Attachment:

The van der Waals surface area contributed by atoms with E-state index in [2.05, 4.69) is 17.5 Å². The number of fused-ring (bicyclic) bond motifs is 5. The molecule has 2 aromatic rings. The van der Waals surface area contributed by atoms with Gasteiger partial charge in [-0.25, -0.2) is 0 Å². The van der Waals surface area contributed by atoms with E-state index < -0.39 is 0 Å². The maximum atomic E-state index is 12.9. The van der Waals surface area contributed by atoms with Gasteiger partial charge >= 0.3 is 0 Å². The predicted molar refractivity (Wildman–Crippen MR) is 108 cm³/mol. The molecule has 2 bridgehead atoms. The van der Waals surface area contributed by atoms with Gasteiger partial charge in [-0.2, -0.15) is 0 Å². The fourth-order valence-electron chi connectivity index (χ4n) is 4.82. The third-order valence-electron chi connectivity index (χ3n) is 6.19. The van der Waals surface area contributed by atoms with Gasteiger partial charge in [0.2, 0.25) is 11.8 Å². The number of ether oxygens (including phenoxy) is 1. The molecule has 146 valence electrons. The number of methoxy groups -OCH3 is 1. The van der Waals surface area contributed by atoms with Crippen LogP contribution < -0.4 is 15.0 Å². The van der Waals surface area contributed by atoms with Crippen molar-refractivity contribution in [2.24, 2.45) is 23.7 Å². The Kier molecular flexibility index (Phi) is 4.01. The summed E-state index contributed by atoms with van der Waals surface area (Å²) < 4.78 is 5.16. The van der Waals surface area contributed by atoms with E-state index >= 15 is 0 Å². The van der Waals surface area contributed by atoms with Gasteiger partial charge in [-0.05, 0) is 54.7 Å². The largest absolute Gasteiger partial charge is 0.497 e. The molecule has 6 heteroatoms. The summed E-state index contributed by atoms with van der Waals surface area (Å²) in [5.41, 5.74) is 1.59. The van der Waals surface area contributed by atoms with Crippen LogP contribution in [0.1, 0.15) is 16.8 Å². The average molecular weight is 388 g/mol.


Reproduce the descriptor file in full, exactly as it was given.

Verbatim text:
The van der Waals surface area contributed by atoms with E-state index in [2.05, 4.69) is 17.5 Å². The number of fused-ring (bicyclic) bond motifs is 5. The molecule has 2 aromatic rings. The van der Waals surface area contributed by atoms with Gasteiger partial charge in [-0.25, -0.2) is 0 Å². The van der Waals surface area contributed by atoms with E-state index < -0.39 is 0 Å². The maximum atomic E-state index is 12.9. The van der Waals surface area contributed by atoms with Gasteiger partial charge >= 0.3 is 0 Å². The predicted molar refractivity (Wildman–Crippen MR) is 108 cm³/mol. The molecule has 2 bridgehead atoms. The van der Waals surface area contributed by atoms with Gasteiger partial charge in [-0.2, -0.15) is 0 Å². The fourth-order valence-electron chi connectivity index (χ4n) is 4.82. The third-order valence-electron chi connectivity index (χ3n) is 6.19. The van der Waals surface area contributed by atoms with Gasteiger partial charge in [0.2, 0.25) is 11.8 Å². The number of ether oxygens (including phenoxy) is 1. The molecule has 146 valence electrons. The number of methoxy groups -OCH3 is 1. The van der Waals surface area contributed by atoms with Crippen LogP contribution < -0.4 is 15.0 Å². The van der Waals surface area contributed by atoms with Crippen molar-refractivity contribution in [2.24, 2.45) is 23.7 Å². The Kier molecular flexibility index (Phi) is 4.01. The summed E-state index contributed by atoms with van der Waals surface area (Å²) < 4.78 is 5.16. The van der Waals surface area contributed by atoms with E-state index >= 15 is 0 Å². The van der Waals surface area contributed by atoms with Gasteiger partial charge in [-0.05, 0) is 54.7 Å². The largest absolute Gasteiger partial charge is 0.497 e. The molecule has 6 heteroatoms. The summed E-state index contributed by atoms with van der Waals surface area (Å²) in [5.41, 5.74) is 1.59. The van der Waals surface area contributed by atoms with Crippen LogP contribution in [0.1, 0.15) is 16.8 Å². The average molecular weight is 388 g/mol.